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Prioritizing Opportunities to Reduce the Risk of Foodborne Illness: A Conceptual Framework
Michael B. Batz, Sandra A. Hoffmann, Alan J. Krupnick
RFF Discussion Paper FSRC-DP-03 | December 2005
Determining the best use of food safety resources is a difficult task faced by public policymakers, regulatory agencies, state and local food safety and health agencies, as well as private firms. The Food Safety Research Consortium (FSRC) has developed a conceptual framework for priority setting and resource allocation for food safety that takes full account of the food system’s complexity and available data but is simple enough to be workable and of practical value to decisionmakers. The conceptual framework addresses the question of how societal resources, both public and private, can be used most effectively to reduce the public health burden of foodborne illness by quantitatively ranking risks and considering the availability, effectiveness, and cost of interventions to address these risks. We identify two types of priority-setting decisions: Purpose 1 priority setting that guides risk-based allocation of food safety resources, primarily by government food safety agencies, across a wide range of opportunities to reduce the public health impact of foodborne illness; and Purpose 2 priority setting that guides the choice of risk management actions and strategies with respect to particular hazards and commodities. It is essential that such a framework be grounded in a systems approach, multi-disciplinary in approach and integration of data, practical, flexible, and dynamic by including ongoing evaluation and continuous updating of risk rankings and other elements. The conceptual framework is a synthesis of ideas and information generated in connection with and during the three FSRC workshops convened under a project funded by the Cooperative State Research, Education, and Extension Service of USDA. Workshop materials are available on the project website:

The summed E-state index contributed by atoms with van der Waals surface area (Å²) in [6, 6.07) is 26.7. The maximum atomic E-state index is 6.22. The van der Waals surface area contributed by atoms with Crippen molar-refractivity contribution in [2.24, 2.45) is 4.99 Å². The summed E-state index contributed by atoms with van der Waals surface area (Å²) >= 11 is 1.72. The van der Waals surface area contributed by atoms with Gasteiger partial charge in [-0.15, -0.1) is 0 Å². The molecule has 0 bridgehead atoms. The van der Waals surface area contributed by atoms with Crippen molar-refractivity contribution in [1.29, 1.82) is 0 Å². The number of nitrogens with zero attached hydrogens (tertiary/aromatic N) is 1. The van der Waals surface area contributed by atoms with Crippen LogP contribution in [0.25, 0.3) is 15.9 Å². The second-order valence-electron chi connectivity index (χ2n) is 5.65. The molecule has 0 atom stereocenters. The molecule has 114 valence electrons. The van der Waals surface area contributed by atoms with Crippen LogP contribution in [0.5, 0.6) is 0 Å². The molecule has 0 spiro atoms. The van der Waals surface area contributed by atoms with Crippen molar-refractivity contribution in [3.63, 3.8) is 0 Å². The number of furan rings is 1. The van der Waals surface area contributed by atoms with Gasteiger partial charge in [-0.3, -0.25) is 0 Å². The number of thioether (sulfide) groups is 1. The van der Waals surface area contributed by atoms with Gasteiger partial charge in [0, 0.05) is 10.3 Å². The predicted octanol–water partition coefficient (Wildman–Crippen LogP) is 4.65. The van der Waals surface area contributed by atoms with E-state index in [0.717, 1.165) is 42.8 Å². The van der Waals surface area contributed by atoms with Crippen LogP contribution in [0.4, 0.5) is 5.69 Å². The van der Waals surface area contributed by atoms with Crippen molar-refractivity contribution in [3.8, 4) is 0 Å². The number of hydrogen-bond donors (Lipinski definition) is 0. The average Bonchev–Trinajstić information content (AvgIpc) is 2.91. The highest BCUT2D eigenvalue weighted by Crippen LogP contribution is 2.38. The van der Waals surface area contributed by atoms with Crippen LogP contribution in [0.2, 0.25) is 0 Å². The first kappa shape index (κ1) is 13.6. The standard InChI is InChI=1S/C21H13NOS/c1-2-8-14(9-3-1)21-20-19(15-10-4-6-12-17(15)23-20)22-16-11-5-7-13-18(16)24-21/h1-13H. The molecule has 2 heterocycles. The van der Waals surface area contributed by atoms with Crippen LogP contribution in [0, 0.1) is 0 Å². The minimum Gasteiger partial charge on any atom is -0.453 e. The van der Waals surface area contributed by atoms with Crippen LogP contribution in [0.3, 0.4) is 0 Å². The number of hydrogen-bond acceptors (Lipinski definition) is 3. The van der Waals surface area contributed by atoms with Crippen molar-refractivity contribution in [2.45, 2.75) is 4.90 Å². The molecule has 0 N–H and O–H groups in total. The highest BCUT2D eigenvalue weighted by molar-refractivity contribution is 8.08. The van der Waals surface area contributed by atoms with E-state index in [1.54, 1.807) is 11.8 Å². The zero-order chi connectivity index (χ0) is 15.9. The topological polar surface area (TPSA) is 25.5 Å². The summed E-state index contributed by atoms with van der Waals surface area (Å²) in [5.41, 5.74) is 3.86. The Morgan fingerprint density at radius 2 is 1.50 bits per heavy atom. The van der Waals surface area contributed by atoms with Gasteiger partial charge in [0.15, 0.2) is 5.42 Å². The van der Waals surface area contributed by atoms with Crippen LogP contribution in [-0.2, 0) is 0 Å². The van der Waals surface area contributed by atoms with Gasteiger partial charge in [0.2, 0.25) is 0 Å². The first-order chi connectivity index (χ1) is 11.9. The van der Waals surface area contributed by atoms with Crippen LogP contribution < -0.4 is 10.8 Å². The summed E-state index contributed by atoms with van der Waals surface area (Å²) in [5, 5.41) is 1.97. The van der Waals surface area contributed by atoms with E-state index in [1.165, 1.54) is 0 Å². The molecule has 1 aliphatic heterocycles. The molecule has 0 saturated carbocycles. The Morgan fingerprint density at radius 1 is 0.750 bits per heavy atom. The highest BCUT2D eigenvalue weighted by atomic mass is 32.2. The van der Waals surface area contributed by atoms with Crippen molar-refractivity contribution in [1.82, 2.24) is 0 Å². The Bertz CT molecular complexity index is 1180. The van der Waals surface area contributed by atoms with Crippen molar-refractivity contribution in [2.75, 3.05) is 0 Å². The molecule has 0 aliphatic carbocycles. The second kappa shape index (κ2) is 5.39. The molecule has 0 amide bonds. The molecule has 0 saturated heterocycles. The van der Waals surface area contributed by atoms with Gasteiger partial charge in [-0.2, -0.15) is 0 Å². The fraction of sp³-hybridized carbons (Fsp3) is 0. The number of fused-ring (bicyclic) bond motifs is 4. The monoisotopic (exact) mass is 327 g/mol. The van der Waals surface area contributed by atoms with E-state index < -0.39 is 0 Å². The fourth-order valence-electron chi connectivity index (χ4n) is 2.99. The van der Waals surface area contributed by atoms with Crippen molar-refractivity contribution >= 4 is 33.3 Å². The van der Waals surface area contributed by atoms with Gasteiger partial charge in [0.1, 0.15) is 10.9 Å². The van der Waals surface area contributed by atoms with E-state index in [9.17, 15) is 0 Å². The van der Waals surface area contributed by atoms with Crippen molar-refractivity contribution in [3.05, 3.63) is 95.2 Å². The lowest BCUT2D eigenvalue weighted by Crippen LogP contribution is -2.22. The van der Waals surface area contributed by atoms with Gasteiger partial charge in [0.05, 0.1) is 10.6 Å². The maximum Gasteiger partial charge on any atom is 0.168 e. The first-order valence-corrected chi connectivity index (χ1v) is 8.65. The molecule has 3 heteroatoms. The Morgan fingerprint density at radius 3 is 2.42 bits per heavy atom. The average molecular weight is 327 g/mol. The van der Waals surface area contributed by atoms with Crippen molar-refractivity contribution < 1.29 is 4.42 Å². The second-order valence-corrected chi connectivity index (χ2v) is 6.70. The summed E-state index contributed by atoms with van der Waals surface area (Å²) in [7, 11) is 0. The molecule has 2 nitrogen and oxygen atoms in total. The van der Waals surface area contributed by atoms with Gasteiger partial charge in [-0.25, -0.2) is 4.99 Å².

Food Safety
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